It’s my wife’s birthday, and the gift the kids and I have prepared for her — a photo book of her “First 50 Years” — is stuck in ground shipping, despite the company’s guarantee that it would be in my hands two days ago. This is no small matter. The book took nearly two months to assemble and is our most important gift to her.
At dinner that night, the wrapped iPad we produce feels soulless and strangely inappropriate for such a momentous occasion. Other ideas — a weekend away, a party with friends — were long ago rejected by the guest of honor. It’s too busy a time of year at work to be heading out of town, and my wife would ordinarily prefer an appendectomy to being the center of attention at a grand celebration.
I know this from the 12 years of marriage we have under our belts. True, ours is a union in its infancy compared with where my grandparents were at this stage in their lives. But having had two kids and experiencing many of life’s ups and downs together, it feels as if I’ve known my wife since birth. That is, until the kids and I begin putting together the photo book.
New and interesting facts are revealed as I riffle through old photos late at night. Despite my own history that includes both longstanding friendships and a failed marriage, I’ve somehow come to imagine that the kids and I are practically the only important relationships my wife has ever had. But wait, didn’t 70 percent of her existence happen before I ever showed up? The photos I find stuck in the bottom drawer of the hutch and beneath mementos in an old trunk reveal a richly colored past with lots of close friendships. The ex-boyfriends in particular aren’t mere blips on the radar screen. The mutual friend who had introduced us, her “prom date,” had been her date at two proms, it turns out. It’s embarrassing to face it, but seeing some of those old photos makes me oddly jealous. How did these friends have the luck to share time with her before I did? What do they know about her that I’ll never know?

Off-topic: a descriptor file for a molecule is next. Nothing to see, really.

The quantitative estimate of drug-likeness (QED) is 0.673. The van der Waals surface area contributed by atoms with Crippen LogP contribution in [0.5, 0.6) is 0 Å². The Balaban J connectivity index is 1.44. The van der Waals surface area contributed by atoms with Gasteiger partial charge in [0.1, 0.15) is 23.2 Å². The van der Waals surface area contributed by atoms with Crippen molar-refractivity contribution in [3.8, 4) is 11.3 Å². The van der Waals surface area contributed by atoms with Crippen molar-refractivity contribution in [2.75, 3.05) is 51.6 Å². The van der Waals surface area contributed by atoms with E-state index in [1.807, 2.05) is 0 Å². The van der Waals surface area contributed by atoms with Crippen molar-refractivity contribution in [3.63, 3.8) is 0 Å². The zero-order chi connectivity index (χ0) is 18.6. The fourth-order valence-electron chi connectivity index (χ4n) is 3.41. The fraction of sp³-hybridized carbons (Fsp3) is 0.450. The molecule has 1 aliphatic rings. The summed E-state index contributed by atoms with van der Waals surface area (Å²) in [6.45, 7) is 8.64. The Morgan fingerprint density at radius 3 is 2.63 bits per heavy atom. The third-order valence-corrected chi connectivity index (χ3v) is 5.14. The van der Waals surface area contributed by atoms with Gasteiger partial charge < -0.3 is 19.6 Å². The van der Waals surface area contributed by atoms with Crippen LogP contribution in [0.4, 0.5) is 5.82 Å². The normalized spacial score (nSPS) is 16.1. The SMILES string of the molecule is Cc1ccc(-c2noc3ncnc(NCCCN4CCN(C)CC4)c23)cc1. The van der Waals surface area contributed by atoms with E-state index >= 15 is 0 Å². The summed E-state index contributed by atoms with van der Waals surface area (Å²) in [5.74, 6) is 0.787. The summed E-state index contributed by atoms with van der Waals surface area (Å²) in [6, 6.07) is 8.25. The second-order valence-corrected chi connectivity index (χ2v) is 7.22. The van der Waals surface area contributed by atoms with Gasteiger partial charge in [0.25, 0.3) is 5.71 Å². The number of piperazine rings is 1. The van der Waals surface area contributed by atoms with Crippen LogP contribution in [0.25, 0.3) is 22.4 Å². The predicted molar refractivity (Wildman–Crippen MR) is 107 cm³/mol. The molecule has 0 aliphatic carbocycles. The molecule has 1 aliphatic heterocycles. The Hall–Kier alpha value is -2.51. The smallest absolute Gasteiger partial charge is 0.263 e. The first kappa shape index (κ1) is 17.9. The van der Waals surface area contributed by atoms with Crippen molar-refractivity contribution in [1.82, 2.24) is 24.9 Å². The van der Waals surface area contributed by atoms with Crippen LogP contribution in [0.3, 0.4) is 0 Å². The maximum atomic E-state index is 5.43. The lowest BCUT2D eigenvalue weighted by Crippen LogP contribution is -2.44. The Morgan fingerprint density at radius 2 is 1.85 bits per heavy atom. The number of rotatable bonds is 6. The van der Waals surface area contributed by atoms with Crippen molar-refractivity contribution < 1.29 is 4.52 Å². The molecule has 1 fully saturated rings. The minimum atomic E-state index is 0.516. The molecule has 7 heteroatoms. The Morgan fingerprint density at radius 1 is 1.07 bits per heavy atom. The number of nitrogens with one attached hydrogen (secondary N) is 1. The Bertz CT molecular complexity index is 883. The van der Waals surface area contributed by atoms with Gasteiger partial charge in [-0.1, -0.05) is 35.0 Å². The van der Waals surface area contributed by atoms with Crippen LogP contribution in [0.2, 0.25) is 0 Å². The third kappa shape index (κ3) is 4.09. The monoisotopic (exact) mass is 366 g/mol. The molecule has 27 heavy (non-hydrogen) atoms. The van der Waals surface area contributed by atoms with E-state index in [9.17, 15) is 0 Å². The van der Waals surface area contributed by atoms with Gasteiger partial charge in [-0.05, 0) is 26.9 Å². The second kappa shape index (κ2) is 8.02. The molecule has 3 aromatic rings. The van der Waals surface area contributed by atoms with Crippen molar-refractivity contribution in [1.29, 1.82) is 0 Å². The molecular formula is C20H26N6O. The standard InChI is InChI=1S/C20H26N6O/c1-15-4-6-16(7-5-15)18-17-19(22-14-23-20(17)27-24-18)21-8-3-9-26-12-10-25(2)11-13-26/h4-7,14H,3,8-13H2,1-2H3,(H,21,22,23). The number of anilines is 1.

But I also find myself becoming even more enamored of this woman I am married to. Looking back on her life experiences — fall harvesting on the old farm, swimming off Clam Island, sharing holidays with now-departed family members — gives me context and a sense of the losses she has endured, as we all have. And I’m not so sure my high school girlfriends were quite this cute. Not to mention that these photographs aren’t arguing with me about getting dinner on the table on time or how my home-brewing operation is causing a spike in the house’s fruit-fly population. I even have moments of melancholy: Look at how little time is left. Why couldn’t we have started earlier?
The fact is, if we had started earlier, we never would have arrived at this moment. Her pictures of the late 1980s depict a responsible, conservatively presented recent Wellesley grad, whereas I during those same years was comparatively a bum: tangled beard, hair astray, a cigarette dangling from my lips. Where in her college pictures were fuzzy background images of knocked-over beer bottles and stray bongs? How did we ever get together anyway?
The photo album finally arrives, six days late, and while we look at it, my wife tells the kids, “If Dad and I had met back then, we probably wouldn’t have liked each other.” I dispute the comment but agree that we never would have married. Somehow our lives intersected at just the right moment, well into our 30s, when we two veterans of life were willing to give each other a little more leeway with our obvious differences. Sometimes I can’t believe it actually turned out quite this well and other times I can’t fathom it turning out any other way.
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